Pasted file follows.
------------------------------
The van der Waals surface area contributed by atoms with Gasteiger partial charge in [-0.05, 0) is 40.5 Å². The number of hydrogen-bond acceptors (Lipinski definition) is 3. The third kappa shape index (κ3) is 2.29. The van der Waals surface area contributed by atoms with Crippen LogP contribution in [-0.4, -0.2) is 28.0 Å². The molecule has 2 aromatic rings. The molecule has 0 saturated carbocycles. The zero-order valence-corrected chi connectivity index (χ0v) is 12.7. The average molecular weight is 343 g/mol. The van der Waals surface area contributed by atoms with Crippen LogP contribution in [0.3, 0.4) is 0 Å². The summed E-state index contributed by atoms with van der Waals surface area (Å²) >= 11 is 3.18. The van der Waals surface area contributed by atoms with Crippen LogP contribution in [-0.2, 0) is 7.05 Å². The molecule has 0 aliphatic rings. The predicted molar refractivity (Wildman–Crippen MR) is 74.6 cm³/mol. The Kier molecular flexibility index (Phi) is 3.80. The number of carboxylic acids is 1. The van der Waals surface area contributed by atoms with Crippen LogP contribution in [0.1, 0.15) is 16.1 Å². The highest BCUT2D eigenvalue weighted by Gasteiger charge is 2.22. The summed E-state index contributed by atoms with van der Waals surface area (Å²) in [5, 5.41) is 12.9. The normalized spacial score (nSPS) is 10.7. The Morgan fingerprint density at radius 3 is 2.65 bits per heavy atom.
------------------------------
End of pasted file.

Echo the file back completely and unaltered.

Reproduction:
The van der Waals surface area contributed by atoms with Gasteiger partial charge in [-0.05, 0) is 40.5 Å². The number of hydrogen-bond acceptors (Lipinski definition) is 3. The third kappa shape index (κ3) is 2.29. The van der Waals surface area contributed by atoms with Crippen LogP contribution in [-0.4, -0.2) is 28.0 Å². The molecule has 2 aromatic rings. The molecule has 0 saturated carbocycles. The zero-order valence-corrected chi connectivity index (χ0v) is 12.7. The average molecular weight is 343 g/mol. The van der Waals surface area contributed by atoms with Crippen LogP contribution in [0.3, 0.4) is 0 Å². The summed E-state index contributed by atoms with van der Waals surface area (Å²) >= 11 is 3.18. The van der Waals surface area contributed by atoms with Crippen LogP contribution in [-0.2, 0) is 7.05 Å². The molecule has 0 aliphatic rings. The predicted molar refractivity (Wildman–Crippen MR) is 74.6 cm³/mol. The Kier molecular flexibility index (Phi) is 3.80. The number of carboxylic acids is 1. The van der Waals surface area contributed by atoms with Crippen LogP contribution in [0.1, 0.15) is 16.1 Å². The highest BCUT2D eigenvalue weighted by Gasteiger charge is 2.22. The summed E-state index contributed by atoms with van der Waals surface area (Å²) in [5, 5.41) is 12.9. The normalized spacial score (nSPS) is 10.7. The Morgan fingerprint density at radius 3 is 2.65 bits per heavy atom.